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[IP] Thoughts on a closed loop system from an engineer

Major hurdles:
1.  glucose detection
2.  lag time in current detection and delivery system
3.  a rule-based system, system calibration

1.  Glucose detection.  Note that this is a GUESS, but I would suspect that
glucose levels cannot be detected at the absorption site where insulin is
delivered.  I would suspect that the fluids used near the delivery site
would have a lower value than the true blood glucose level.  There is still
also comfort issues, calibration issues, accuracy issue... Many things to be
worked out.

2.  Lag times...
Let's say you start exercise at 130 and within the first 15 minutes usually
crash to the 40's (with a pump, you gave a reduced basal for two hours in
advance, but we're assuming the system knows all/does all).  How fast does
it detect this change?  How often does it measure blood glucose values?
Every 3 minutes?  Every 5 minutes?  Every second (would kill the batteries
too fast)?
Let's assume every 3 minutes... So at time 0, you are 110.  At time 3, you
are 90.  What constitutes a significant change?  Who defines these
constants?  What do you do if you DO consider this a significant change?
Does the system suspend as you would like it to?  Does it just reduce and on
the next check see if there is another significant change?  Is it too late
to recover at this point??  (You might already be 65! and still dropping...)

The *only* way I can see this working is with a intraperitoneal shunt which
eliminates the variable of insulin absorption times.  But this increases the
risk of infection so high, I'd much prefer to stick with my infusion sets,
no pun intended.  Plus, I can take my pump OFF if I want and use shots.  I
did this yesterday for a "vacation" - I did this when I was at the beach,
etc.  The shunt is always there, always visible and you bet your a$$ I
would't be caught dead swimming in "icky" waters like I encountered white
water rafting with it!

#3:  Software

3.  What kind of software drives a system that is dependent on #1 so many
variables and #2 is individualized to the user?  Who defines the "rules"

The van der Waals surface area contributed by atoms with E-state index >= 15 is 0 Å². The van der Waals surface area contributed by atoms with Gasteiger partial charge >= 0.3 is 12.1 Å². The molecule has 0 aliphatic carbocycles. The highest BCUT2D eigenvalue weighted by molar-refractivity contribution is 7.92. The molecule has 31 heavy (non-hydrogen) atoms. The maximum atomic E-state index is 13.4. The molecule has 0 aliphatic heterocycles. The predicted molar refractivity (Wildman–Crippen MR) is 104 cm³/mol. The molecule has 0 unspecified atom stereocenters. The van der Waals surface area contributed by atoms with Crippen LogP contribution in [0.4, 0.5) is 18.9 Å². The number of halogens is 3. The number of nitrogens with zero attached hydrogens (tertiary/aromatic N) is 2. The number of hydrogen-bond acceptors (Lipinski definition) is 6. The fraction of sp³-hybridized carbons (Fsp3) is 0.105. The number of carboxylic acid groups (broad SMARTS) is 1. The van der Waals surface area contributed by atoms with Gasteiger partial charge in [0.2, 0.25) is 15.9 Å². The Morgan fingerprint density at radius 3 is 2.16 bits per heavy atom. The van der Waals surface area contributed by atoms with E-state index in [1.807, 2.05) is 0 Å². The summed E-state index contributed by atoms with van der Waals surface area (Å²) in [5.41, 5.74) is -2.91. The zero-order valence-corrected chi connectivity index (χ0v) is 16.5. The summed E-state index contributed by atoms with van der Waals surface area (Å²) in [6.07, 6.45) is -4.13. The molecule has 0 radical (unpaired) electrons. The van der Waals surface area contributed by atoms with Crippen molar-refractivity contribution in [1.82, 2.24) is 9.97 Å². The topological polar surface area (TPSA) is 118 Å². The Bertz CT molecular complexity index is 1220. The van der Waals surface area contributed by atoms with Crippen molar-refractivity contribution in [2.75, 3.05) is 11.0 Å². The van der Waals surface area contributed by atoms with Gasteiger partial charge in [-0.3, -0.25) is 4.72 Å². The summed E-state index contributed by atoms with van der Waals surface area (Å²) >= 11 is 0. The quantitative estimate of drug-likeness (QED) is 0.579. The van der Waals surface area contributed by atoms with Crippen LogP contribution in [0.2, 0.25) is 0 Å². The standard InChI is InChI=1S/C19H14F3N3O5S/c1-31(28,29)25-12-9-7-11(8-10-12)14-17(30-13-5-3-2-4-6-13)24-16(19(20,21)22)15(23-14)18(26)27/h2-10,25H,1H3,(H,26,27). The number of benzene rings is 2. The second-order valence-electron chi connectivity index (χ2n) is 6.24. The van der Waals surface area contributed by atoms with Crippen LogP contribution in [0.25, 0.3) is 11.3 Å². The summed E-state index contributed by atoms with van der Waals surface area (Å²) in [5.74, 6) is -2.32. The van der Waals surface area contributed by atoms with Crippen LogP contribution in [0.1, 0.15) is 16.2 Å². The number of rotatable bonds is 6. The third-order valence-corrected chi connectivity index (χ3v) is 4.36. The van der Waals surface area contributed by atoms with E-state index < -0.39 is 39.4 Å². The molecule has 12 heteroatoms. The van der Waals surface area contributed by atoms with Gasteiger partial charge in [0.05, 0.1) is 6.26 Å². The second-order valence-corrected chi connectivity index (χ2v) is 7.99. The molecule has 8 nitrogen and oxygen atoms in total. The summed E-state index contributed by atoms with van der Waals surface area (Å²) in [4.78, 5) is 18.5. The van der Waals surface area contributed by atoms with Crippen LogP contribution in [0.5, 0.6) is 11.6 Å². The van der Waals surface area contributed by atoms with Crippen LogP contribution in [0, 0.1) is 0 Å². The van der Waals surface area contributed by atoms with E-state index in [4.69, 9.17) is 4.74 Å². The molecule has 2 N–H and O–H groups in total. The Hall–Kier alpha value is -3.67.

(i.e. If bloodglucose < 70, drop basal by X% else if bloodglucose is > 150
give X as a correction bolus.  We all know "X" differs widely from person to
person, depending on height, weight and the hand of God.

What if the factory preset of X units is too much?  Is it a learning system
(yes, folks, these do exist - systems do trial and error and set their own
constants (with user feedback, ie. No, bad pump, you got it wrong!!!!  But
this takes you back to you, the user, having to be intelligent enough to do
this and the machine "gentle" enough to not hurt you in the process - think
the FDA will approve THAT!  ha!)?

What if.... What if the slacker programmer in cube three "forgot" to add a
system command?  Ever here of the Therac-25?  (search for that on google.com
and you'll get a ton of hits)

We all hope that we design flawless software, but the fact of the matter is,
even with the intense testing  that is performed before a release, mistakes,
like daylight savings time, still do slip by.  Do you really want a machine
that much in control of you?

As a programmer, I believe heavily in the use of the human brain when it
comes to life-critical systems.  I would love very much for a system that
was pseudo-closed loop, where I had to approve certain user-defined commands
(i.e. I want to approve all basal rate changes, all pump suspensions and all
boluses > 5.0 units or something).

But again, I am opposed to implanting an AI machine inside of me and placing
my life in its hands, I am opposed to shunts for the infection risk (ie.
that kind of infection could be fatal guys!).  I *like* my pump.  Sure it
gets tiring being the brain for it but to me it is a gift from God.
Appreciate what you have today and don't pin your hopes on tomorrow!

I'll use it until I die :)

Susan Fisher, just my $0.02, please dear God, don't flame me.  It upsets me

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